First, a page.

Thinking about national security risks, one’s mind does not often turn to such esoteric materials as neodymium, samarium and dysprosium. Yet researchers say U.S. military dependence on these “rare earth” minerals may put the nation in peril.
Analysts at The Center for a New American Security, a nonpartisan national security and defense policy think tank, say China’s dominance as a supplier of rare earth minerals to the U.S. represents a strategic vulnerability.
These materials form core components in jet engines, precision-guided missiles, lasers and catalytic converters for hybrid-electric engines, said Will Rogers, a CNAS research associate. Their high heat capacity and powerful magnetic properties make them ideal for such high-endurance uses.
Ninety percent of these materials come from China today, and that nation has shown a willingness to use rare earth minerals to gain political advantage. In a 2010 territorial dispute with Japan, China held up exports of these minerals, a move aimed directly at Japanese electronics production.
“It was the first real sign that China might be willing to use its leverage with rare earths,” Rogers said. That could have significant ramifications. “The challenge with rare earths is that there are very few if any substitutes for their applications, so you would really be giving up critical functions among military uses if supply ran short.”
Government leaders have taken some steps to safeguard the military against a potential shortfall. That includes a March 2012 executive order from the White House giving contracting officers de facto authority to favor suppliers who are willing to disclose their sources of minerals, something vendors have generally been reluctant to do, for competitive reasons. “Given the importance of contractors and subcontractor in the acquisition process, this really puts the Department of Defense in a better position to understand a broad range of supply chain management questions,” Rogers said.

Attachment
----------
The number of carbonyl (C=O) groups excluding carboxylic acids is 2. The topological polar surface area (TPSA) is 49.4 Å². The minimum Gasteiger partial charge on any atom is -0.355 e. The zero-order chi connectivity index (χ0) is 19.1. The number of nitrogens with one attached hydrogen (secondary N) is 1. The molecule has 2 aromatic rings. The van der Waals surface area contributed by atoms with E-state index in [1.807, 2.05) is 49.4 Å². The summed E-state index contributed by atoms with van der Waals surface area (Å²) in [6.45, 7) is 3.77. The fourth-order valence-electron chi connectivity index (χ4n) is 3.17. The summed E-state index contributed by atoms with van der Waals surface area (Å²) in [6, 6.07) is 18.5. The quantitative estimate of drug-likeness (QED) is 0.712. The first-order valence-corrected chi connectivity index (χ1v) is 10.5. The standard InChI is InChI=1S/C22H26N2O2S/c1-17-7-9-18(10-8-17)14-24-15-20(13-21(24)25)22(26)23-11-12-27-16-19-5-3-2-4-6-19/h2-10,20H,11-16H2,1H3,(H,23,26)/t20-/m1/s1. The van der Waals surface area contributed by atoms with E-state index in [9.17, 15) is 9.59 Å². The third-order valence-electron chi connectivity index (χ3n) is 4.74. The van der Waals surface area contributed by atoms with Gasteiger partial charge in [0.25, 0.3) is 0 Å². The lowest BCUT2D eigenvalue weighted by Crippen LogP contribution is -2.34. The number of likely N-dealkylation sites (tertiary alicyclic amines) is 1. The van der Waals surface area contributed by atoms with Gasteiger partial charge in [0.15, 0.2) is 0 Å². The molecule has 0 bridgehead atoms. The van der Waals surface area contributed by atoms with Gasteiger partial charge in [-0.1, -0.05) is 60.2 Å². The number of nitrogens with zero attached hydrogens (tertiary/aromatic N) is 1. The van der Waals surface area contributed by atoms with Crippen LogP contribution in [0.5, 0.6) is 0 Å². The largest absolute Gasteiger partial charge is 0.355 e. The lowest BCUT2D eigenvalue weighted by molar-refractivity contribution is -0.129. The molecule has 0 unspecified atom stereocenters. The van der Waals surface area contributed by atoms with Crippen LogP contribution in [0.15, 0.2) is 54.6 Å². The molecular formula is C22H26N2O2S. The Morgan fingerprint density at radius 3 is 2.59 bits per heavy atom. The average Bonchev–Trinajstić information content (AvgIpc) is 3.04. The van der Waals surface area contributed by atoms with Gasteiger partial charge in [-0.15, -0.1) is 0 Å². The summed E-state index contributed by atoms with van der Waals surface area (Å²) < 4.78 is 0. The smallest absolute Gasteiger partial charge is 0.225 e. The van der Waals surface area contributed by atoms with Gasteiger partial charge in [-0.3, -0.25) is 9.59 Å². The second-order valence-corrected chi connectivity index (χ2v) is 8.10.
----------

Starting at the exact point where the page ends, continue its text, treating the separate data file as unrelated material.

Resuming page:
“The Department of Defense needs to get a better handle on where the choke points are, where the supply chain issues could arise,” he said.
Military planners have other options to ensure a steady supply without dependence on China, including looking to other nations where rare earth minerals can be found. Malaysia and Australia have plentiful supplies, for example, and small quantities can be found in Africa, especially in the Democratic Republic of Congo. The deep-sea continental shelf also could be mined, Rogers said.
“Even though China is producing 90 percent of the global supply, they only have 50 percent of global reserves,” Rogers said.
The U.S. has held off on pursuing those options because they are expensive and under the current economics of the situation, producers likely couldn’t generate sufficient review to justify the expense.
Domestic production also is a possibility, although environmental regulations have stymied production. Those regulations could be reexamined, with an eye toward enhanced production in the future, or rising prices could make it profitable for mining companies to exploit domestic sources even under the existing regulations.